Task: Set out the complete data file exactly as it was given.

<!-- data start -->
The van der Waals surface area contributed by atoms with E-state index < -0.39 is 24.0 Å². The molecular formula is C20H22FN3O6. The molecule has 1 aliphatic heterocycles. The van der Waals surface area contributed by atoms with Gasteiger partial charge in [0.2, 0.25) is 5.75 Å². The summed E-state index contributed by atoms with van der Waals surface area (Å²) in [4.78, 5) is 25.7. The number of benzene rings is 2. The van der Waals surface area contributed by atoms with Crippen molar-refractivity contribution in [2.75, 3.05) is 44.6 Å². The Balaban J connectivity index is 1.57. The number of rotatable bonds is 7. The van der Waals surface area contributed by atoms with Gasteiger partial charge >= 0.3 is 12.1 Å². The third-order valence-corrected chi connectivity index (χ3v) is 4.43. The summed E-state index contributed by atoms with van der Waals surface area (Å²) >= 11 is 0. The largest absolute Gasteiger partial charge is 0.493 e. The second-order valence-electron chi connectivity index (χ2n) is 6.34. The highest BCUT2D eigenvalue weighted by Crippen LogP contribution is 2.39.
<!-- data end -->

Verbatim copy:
The van der Waals surface area contributed by atoms with E-state index < -0.39 is 24.0 Å². The molecular formula is C20H22FN3O6. The molecule has 1 aliphatic heterocycles. The van der Waals surface area contributed by atoms with Gasteiger partial charge in [0.2, 0.25) is 5.75 Å². The summed E-state index contributed by atoms with van der Waals surface area (Å²) in [4.78, 5) is 25.7. The number of benzene rings is 2. The van der Waals surface area contributed by atoms with Crippen molar-refractivity contribution in [2.75, 3.05) is 44.6 Å². The Balaban J connectivity index is 1.57. The number of rotatable bonds is 7. The van der Waals surface area contributed by atoms with Gasteiger partial charge >= 0.3 is 12.1 Å². The third-order valence-corrected chi connectivity index (χ3v) is 4.43. The summed E-state index contributed by atoms with van der Waals surface area (Å²) >= 11 is 0. The largest absolute Gasteiger partial charge is 0.493 e. The second-order valence-electron chi connectivity index (χ2n) is 6.34. The highest BCUT2D eigenvalue weighted by Crippen LogP contribution is 2.39.